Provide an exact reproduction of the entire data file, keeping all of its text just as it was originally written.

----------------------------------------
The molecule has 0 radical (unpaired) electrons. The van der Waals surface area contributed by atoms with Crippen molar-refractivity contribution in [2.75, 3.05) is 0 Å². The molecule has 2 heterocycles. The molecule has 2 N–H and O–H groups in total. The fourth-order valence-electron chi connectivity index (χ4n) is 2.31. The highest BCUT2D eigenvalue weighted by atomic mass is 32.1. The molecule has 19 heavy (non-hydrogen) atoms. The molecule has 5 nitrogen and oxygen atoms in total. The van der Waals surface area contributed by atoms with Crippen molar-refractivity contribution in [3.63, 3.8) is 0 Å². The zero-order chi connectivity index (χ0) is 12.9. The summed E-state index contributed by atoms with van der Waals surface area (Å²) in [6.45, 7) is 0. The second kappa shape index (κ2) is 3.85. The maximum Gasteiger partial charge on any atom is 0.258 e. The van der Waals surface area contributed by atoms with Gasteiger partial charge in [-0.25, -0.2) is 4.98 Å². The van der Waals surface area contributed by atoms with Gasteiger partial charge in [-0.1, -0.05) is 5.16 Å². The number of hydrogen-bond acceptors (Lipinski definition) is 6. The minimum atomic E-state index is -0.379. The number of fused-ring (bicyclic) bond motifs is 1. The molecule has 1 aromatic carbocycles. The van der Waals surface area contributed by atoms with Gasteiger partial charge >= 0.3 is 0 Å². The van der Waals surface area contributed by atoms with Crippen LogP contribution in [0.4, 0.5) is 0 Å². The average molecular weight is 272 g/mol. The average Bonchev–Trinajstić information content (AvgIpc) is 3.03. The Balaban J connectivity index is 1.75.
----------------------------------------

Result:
The molecule has 0 radical (unpaired) electrons. The van der Waals surface area contributed by atoms with Crippen molar-refractivity contribution in [2.75, 3.05) is 0 Å². The molecule has 2 heterocycles. The molecule has 2 N–H and O–H groups in total. The fourth-order valence-electron chi connectivity index (χ4n) is 2.31. The highest BCUT2D eigenvalue weighted by atomic mass is 32.1. The molecule has 19 heavy (non-hydrogen) atoms. The molecule has 5 nitrogen and oxygen atoms in total. The van der Waals surface area contributed by atoms with Crippen molar-refractivity contribution in [3.63, 3.8) is 0 Å². The zero-order chi connectivity index (χ0) is 12.9. The summed E-state index contributed by atoms with van der Waals surface area (Å²) in [6.45, 7) is 0. The second kappa shape index (κ2) is 3.85. The maximum Gasteiger partial charge on any atom is 0.258 e. The van der Waals surface area contributed by atoms with Gasteiger partial charge in [-0.25, -0.2) is 4.98 Å². The van der Waals surface area contributed by atoms with Gasteiger partial charge in [-0.1, -0.05) is 5.16 Å². The number of hydrogen-bond acceptors (Lipinski definition) is 6. The minimum atomic E-state index is -0.379. The number of fused-ring (bicyclic) bond motifs is 1. The molecule has 1 aromatic carbocycles. The van der Waals surface area contributed by atoms with Gasteiger partial charge >= 0.3 is 0 Å². The van der Waals surface area contributed by atoms with Crippen LogP contribution in [0.4, 0.5) is 0 Å². The average molecular weight is 272 g/mol. The average Bonchev–Trinajstić information content (AvgIpc) is 3.03. The Balaban J connectivity index is 1.75.